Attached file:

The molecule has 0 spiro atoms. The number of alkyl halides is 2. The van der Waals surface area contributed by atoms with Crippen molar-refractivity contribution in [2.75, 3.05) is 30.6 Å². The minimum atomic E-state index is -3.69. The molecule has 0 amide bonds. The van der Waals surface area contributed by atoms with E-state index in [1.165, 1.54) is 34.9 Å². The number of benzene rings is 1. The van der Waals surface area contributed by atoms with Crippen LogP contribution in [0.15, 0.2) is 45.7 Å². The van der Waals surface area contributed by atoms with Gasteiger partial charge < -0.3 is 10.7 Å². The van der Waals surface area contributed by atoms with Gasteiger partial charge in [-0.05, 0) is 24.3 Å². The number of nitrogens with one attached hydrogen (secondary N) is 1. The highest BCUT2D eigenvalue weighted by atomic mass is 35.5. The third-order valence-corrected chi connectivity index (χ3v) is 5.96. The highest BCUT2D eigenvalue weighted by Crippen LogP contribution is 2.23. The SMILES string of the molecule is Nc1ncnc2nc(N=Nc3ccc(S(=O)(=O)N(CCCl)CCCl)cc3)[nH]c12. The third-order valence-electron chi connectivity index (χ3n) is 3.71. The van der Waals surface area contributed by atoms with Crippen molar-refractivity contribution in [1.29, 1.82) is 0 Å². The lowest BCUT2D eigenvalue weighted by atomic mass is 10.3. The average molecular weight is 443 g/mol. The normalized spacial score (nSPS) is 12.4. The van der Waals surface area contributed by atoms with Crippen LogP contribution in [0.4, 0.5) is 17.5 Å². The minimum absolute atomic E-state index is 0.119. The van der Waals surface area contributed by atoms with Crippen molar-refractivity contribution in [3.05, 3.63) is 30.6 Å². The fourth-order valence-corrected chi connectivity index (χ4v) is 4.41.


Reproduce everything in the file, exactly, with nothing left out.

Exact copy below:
The molecule has 0 spiro atoms. The number of alkyl halides is 2. The van der Waals surface area contributed by atoms with Crippen molar-refractivity contribution in [2.75, 3.05) is 30.6 Å². The minimum atomic E-state index is -3.69. The molecule has 0 amide bonds. The van der Waals surface area contributed by atoms with E-state index in [1.165, 1.54) is 34.9 Å². The number of benzene rings is 1. The van der Waals surface area contributed by atoms with Crippen LogP contribution in [0.15, 0.2) is 45.7 Å². The van der Waals surface area contributed by atoms with Gasteiger partial charge < -0.3 is 10.7 Å². The van der Waals surface area contributed by atoms with Gasteiger partial charge in [-0.05, 0) is 24.3 Å². The number of nitrogens with one attached hydrogen (secondary N) is 1. The highest BCUT2D eigenvalue weighted by atomic mass is 35.5. The third-order valence-corrected chi connectivity index (χ3v) is 5.96. The highest BCUT2D eigenvalue weighted by Crippen LogP contribution is 2.23. The SMILES string of the molecule is Nc1ncnc2nc(N=Nc3ccc(S(=O)(=O)N(CCCl)CCCl)cc3)[nH]c12. The third-order valence-electron chi connectivity index (χ3n) is 3.71. The van der Waals surface area contributed by atoms with Crippen molar-refractivity contribution in [1.29, 1.82) is 0 Å². The lowest BCUT2D eigenvalue weighted by atomic mass is 10.3. The average molecular weight is 443 g/mol. The normalized spacial score (nSPS) is 12.4. The van der Waals surface area contributed by atoms with Crippen LogP contribution in [0.4, 0.5) is 17.5 Å². The minimum absolute atomic E-state index is 0.119. The van der Waals surface area contributed by atoms with Crippen molar-refractivity contribution in [3.05, 3.63) is 30.6 Å². The fourth-order valence-corrected chi connectivity index (χ4v) is 4.41.